Author Topic: Conspiracy theories  (Read 1649 times)

Re: Conspiracy theories
« Reply #75 on: February 23, 2021, 03:54:44 PM »
Secondly, there’s the fact that Bill Gates has actually floated the idea of using weather control to battle climate change. The idea is to spray calcium carbonate into the atmosphere so that it can reflect some of the sun’s rays back and hopefully cool down the Earth, as Forbes explains. ...

I heard about that. It delays global warming, but it also turns the atmosphere into a ticking timebomb, if we don't take action to actually reduce carbon emissions. Rather than see the effects gradually over many years, it would hit us all at once like an apocalypse.
"Oh, wearisome condition of humanity,
Born under one law, to another bound;
Vainly begot, and yet forbidden vanity,
Created sick, commanded to be sound."
--Fulke Greville

Online Hydra009

Re: Conspiracy theories
« Reply #76 on: February 23, 2021, 04:21:30 PM »
Snow is apparently a lot cheaper to make than ski resorts let on.  Also, you have to wonder at what anyone could gain by an unusually large snowstorm.  Aside from the power companies charging Texans ludicrous bills, not a whole lot of people are benefiting.

This seems like yet another example of a systemic failure covered up by conspiracy theory.  Can't find someone to blame, so blame Canada Bill Gates.

Re: Conspiracy theories
« Reply #77 on: February 27, 2021, 01:24:33 AM »
That is interesting.  I like to think that I have not developed or believed in any conspiracy theory.  But I've always been skeptical of most things, until I've had a chance to figure something out for myself.  But I have a close friend who believes JFK was killed because LBJ wanted him dead.  We have talked about this at some length (I have tried not to attack him but tried to figure out what he thinks is proof) and he still persists that LBJ had it done.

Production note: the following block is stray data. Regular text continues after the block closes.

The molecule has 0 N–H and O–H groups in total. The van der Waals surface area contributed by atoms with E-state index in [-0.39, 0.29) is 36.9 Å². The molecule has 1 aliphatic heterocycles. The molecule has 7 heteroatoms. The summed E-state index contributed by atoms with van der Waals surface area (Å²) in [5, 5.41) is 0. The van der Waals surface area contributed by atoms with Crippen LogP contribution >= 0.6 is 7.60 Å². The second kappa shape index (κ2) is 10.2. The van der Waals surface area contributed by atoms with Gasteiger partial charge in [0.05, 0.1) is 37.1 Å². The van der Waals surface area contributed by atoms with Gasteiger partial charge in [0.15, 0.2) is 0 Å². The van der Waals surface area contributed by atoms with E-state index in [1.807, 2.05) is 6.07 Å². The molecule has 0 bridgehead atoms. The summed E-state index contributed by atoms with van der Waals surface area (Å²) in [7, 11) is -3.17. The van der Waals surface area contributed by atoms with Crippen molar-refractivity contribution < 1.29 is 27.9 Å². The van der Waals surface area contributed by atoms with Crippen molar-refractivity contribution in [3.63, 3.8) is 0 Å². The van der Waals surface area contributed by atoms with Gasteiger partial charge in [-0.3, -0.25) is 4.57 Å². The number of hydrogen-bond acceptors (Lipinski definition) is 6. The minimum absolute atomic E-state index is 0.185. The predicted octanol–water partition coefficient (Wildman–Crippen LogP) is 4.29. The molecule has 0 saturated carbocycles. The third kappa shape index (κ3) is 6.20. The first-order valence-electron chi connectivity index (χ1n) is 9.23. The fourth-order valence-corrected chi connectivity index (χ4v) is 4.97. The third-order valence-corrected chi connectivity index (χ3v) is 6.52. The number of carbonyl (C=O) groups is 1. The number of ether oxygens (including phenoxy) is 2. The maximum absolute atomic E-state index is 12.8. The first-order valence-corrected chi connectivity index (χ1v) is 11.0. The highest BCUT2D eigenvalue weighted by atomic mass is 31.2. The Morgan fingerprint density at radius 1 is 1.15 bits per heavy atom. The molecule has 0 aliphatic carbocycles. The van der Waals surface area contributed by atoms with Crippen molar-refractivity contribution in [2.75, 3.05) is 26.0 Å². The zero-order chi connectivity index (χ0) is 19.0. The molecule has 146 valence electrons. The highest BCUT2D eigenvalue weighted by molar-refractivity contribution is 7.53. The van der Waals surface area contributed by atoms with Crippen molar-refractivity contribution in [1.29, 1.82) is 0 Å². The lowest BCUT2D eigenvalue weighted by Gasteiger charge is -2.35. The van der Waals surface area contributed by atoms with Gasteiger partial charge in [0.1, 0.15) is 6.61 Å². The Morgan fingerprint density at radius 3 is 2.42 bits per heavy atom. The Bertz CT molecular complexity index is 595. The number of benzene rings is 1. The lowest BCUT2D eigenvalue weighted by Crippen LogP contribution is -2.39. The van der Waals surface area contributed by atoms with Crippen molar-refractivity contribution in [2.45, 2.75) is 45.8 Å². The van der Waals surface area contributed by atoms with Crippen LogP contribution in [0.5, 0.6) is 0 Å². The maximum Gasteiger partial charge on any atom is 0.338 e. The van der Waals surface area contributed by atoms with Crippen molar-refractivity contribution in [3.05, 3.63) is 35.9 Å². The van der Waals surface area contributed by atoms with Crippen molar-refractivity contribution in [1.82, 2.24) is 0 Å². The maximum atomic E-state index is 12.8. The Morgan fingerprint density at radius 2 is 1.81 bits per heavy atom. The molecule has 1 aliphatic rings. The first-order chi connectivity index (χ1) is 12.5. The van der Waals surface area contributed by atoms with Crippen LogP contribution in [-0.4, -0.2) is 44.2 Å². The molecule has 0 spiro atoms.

So, you believed in a conspiracy(s) theory.  What caused you to not believe it anymore?

I did analyzed what say the debunkers and I did concluded what say debunkers is more sensical that what say conspiracy theories.
When I deconvert from Christianity to became an Atheist I understood than my beliefs about my destiny were false

1.Between my 4 years old until my deconversion at age of 19 or 20 I always had the feeling that I will take part to the last battle (Armageddon not the film but the place).

2.Between my 4 years old until my deconversion at age of 19 or 20 I had often this weird sensation in my Thorax , a sensation to be like a empty memory card that was a physical sensation of my faith.

3.Between my 4 years old until my deconversion at age of 19 or 20 I always had the feeling that I will have the chance to see the second coming of Christ.

4.Conspiracy theories make me believe I was on the good side and reinforced my belief in religion.

5.When I began to deconvert from Christianity. I began to understand my beliefs in conspiracy theories weren't true.

Offline aitm

Re: Conspiracy theories
« Reply #78 on: February 27, 2021, 08:09:21 AM »
My wife’s aunt sent her a notice straight from Quacker-non...this one was from mid Jan. They claimed there were some 375,000 Chinese troops “surrounding us...75,000 in Canada and the rest in Mexico....but DONT WORRY Trumps general are ready to wipe them out...

Keepers, you’d think some folks in Canada would notice 75,000 chinks....

Supposedly the space force has been in existence for years only under a old name. Now it is up and running and they have already shot down a dozen Chinese missies off the coast of Florida...but DONT WORRY...Trumps general are all over it...you won’t even hear about it.

LOL...jesus fucking christ...these followers are some really really stupid people...and THAT makes them dangerous.
A humans desire to live is exceeded only by their willingness to die for another. Even god cannot equal this magnificent sacrifice. No god has the right to judge them.-first tenant of the Panotheust

Offline drunkenshoe

Re: Conspiracy theories
« Reply #79 on: February 27, 2021, 11:18:53 AM »
Snowfake videos! AHAHAAH I'm sure sombody thought of that before. 

E: posted to the wrong thread before...
« Last Edit: February 27, 2021, 11:47:45 AM by drunkenshoe »
"I believe you find life such a problem because you think there are good people and bad people. You're wrong, of course. There are, always and only, the bad people, but some of them are on opposite sides." Havelock Vetinari

Re: Conspiracy theories